I was saddened by much of Eric Mazur's Youtube video, especially by the way he continually described an extremely stereotypical, 19th Century convention of 'lecturing' - the lecturer standing in front of a group, with 5 Powerpoint slides 'transferring knowledge'. Indeed, it shocked me to see Mazur berating such a lecturing style in yet another deeply conventional and boring lecture - neither entertaining nor inspirational, nor impressive. Many of us are fortunate enough never to have taught in this way - some of us are fortunate enough never to have BEEN taught in this way.
As a filmmaker and as a media professional, I find Mazur's use of Youtube (and of video) amateurish and repulsive. A rambling, unstructured 1 hour Youtube video - most of it a complete waste of the audience's time? 51 minutes before he actually gets to the point? I'm deeply unimpressed. Clever people like Mazur need some basic lessons in media, communication and treatment of the audience. Media is not rocket science. Much of it is common sense and a lot of it is a common courtesy respect for the audience - very little of that is evidenced here.
I agree with much of what Mazur said about whether we measure the success of our teaching and of our students learning - we use continuous assessment and criterion-based module assessment to measure how successful (or not) our students are at engaging with our Module Learning Outcomes. We're fortunate enough not to have to use exams.
Our KPI's tend to be student attrition or progression, graduation, post-grad study or post-grad employment or work in our sector.
I agree with Mazur that we don't collect data on our teaching - I agree that this needs consideration.We encourage 'plausible wrong answers' all the time. In creative disciplines, a lack of moralistic discrimination is seen as a key component of ideas creation/brainstorming/concept development.
Much of what we do is the encouragement of assimilation, conceptualisation and innovative implementation.
Even with our more 'technical' disciplines, we're encouraging our students to assimilate procedures and then to make their own of the tools and techniques (we characterise this as 'inflicting yourself on the technical')
All of our instruction could be framed as 'small group instruction' (under 30 students, frequently smaller groups)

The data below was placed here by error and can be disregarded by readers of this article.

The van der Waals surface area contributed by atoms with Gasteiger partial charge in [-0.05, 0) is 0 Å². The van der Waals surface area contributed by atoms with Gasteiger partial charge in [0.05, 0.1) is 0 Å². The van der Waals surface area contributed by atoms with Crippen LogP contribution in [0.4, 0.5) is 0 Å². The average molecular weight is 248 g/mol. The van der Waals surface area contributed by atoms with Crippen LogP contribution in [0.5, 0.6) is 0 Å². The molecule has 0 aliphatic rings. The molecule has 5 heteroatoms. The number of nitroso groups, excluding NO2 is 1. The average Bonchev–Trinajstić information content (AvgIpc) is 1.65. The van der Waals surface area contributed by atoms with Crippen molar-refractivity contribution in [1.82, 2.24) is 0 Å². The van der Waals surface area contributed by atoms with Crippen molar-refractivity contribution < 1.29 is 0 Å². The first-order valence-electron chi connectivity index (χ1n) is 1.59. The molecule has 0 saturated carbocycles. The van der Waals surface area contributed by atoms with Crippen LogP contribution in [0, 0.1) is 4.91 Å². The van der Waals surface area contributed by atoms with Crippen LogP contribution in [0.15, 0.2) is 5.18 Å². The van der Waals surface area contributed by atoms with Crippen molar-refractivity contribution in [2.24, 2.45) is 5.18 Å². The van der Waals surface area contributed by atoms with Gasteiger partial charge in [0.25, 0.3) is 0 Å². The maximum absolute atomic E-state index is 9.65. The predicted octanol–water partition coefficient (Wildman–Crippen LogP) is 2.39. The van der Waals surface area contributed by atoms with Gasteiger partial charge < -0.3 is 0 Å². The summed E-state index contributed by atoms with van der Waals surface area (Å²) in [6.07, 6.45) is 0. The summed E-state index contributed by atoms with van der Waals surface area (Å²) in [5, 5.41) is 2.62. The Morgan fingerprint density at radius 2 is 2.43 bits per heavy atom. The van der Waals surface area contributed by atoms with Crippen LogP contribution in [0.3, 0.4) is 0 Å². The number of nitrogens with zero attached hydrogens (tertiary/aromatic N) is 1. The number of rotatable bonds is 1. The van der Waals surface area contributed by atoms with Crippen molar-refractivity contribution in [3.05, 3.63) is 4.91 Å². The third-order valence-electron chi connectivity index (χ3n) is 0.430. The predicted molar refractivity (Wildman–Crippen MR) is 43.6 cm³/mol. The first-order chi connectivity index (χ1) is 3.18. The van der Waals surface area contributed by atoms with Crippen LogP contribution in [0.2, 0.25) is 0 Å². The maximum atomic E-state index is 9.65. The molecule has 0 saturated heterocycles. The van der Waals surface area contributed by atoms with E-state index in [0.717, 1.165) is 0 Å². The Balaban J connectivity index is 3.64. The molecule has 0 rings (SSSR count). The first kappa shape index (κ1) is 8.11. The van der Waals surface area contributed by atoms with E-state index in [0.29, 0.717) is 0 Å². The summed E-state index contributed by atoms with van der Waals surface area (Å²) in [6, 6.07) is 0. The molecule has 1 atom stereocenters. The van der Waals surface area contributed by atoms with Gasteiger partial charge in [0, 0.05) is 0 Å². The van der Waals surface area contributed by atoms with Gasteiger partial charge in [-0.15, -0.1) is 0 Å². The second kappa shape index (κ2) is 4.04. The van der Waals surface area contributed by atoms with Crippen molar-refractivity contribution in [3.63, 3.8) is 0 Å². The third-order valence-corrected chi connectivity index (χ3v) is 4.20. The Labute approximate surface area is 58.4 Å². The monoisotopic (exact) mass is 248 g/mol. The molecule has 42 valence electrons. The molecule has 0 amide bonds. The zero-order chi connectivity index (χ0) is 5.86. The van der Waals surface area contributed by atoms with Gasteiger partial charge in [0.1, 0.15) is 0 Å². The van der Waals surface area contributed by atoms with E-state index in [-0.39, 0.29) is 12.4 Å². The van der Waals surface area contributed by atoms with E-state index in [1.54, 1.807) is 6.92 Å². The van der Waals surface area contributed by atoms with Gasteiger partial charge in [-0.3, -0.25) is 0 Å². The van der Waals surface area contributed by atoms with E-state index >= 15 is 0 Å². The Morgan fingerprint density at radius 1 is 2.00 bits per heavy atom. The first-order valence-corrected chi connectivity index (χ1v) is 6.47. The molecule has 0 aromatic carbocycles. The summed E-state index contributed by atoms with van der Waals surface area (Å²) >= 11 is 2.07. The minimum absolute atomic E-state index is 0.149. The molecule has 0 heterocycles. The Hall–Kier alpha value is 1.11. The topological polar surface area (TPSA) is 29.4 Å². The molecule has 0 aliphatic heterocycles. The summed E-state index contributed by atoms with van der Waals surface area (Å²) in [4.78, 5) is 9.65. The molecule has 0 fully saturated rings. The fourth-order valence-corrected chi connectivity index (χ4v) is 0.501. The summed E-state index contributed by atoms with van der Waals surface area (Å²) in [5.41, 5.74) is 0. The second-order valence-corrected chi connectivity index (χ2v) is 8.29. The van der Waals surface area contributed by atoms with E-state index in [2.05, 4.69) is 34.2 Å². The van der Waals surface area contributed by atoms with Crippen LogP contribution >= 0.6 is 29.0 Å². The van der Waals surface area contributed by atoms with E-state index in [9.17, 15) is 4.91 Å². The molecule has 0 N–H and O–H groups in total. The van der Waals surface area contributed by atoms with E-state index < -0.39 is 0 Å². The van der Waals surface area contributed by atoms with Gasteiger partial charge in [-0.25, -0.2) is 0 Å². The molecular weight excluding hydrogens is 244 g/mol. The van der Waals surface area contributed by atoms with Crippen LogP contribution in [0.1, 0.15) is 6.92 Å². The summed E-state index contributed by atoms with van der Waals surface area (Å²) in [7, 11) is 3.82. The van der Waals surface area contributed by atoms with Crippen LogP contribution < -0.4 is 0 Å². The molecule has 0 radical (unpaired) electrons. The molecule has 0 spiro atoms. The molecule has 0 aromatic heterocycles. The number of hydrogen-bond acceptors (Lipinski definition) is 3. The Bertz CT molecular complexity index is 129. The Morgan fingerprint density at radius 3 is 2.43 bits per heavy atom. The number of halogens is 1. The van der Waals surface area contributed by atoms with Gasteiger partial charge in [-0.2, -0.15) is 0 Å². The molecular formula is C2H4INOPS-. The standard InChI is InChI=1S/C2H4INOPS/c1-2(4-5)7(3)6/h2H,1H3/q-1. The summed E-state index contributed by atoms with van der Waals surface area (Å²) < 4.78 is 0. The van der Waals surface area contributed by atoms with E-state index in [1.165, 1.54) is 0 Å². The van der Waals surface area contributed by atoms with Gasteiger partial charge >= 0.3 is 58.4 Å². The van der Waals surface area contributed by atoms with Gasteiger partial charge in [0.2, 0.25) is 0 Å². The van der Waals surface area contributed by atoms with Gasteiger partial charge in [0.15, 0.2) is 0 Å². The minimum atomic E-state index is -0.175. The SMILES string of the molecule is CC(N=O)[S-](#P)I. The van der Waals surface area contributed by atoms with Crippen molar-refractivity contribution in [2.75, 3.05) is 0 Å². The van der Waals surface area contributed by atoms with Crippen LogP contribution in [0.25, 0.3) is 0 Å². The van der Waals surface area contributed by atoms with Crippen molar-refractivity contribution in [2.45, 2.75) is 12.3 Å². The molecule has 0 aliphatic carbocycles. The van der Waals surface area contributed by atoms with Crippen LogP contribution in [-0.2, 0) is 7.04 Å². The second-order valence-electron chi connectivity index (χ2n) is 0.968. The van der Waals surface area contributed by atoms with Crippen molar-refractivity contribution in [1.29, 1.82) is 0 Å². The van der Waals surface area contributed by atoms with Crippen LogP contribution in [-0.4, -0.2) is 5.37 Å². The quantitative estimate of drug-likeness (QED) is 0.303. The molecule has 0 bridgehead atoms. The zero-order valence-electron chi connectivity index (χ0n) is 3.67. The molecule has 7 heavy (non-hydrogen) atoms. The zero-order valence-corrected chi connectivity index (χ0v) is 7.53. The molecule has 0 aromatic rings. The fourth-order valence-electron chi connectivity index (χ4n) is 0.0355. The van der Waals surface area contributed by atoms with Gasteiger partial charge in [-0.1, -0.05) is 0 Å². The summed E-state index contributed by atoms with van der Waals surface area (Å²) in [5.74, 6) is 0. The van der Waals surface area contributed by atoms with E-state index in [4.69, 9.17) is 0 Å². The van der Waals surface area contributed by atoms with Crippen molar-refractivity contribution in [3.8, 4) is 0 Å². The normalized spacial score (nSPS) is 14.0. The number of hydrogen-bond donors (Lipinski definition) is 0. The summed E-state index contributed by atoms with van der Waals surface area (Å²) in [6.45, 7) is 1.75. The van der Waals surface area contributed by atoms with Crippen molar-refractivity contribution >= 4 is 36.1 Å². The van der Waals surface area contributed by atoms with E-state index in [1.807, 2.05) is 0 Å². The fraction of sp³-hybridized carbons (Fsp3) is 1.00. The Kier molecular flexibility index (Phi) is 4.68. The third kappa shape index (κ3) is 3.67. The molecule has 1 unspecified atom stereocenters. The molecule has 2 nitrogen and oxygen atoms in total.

22 minutes of Mazur's Youtube video - Mazur's argument is an argument against the stereotypical convention of lecturing.
For me, the notion of a lecturer lecturing directly from his teaching notes is rather like lecturers reading their Powerpoint text bullet points aloud... It's idiotic.
Mazur's revelation at 27:43 - 'a lot of my learning happened outside of the classroom, when I tried to figure things out for myself...'
I believe some of this 'figuring out' can be pre-empted, can be guided... The students need to do the heavy lifting themselves, but... The lecturer can guide, can warn (especially warning against really time-wasting) pitfalls...
27:50 I agree that the HARD part, the assimilation, is left to the student...
Mazur's point about 'students haven't even understood what I did in week one!' points to a very inflexible, sequential delivery. None of his lecturing is recapped or repeated? Each previous lecture becomes a mandatory prerequisite for all subsequent lectures? No wonder his students are confused.
32:00 a 'traditionally' taught class...
34:30 the way we 'traditionally' test our students is extremely misleading
If so, we've never 'taught conventionally'...
39:15 grading the 'conventional problem' versus the 'conceptual problem' (right answers versus wrong answers)
I believe we've moved beyond this 'conventional problem' idea...
44:00 blindly applying recipes you don't understand...
why don't the students understand such recipes? Recipes? Formulaic solutions?
finally, as an unforgiveable 50 minutes of Mazur's video passes, he starts to realise that students discussing the problem is a way to proceed! Fabulous.
51:00 Mazur's notion of 'the better you know something, the more difficult it becomes to teach' may often be true. However, in many of my lectures, I've come to assume that the subject (especially the students' entry into the subject) will be a challenge and will always present difficulties.
52:34 I like Mazur's idea about pre-class reading.
I agree with Mazur's idea of using the class to do DEPTH, not coverage.
'Peer Instruction and teaching by questioning, not by telling' - we get them (even in the technical disciplines) to learn by doing, less by 'watching us showing'...
59:00 'I decided NOT to do any problem solving in class 'students don't dervive any benefit from seeing the lecturer solve problems on the board' 'you don't learn by watching someone else do it...'
I disagree with this sweeping statement. In some of our more practical technical classes, the students work through their own projects in class, based on the brief. When I identify a technical problem, especially a recurring probelm, I'll demo a solution on the projector - but then I'll return to the student to watch him or her working through the problem in his/her project. If they haven't understood, I'll talk them through it (getting them to 'do' it (they do the driving), then I'll get them to go through the solution from scratch again. If they still haven't got it, I may demo the solution again on the projector.
1:01:00 Better understanding leads to better problem solving (good problem solving does not indicate good understanding)...
I agree with this...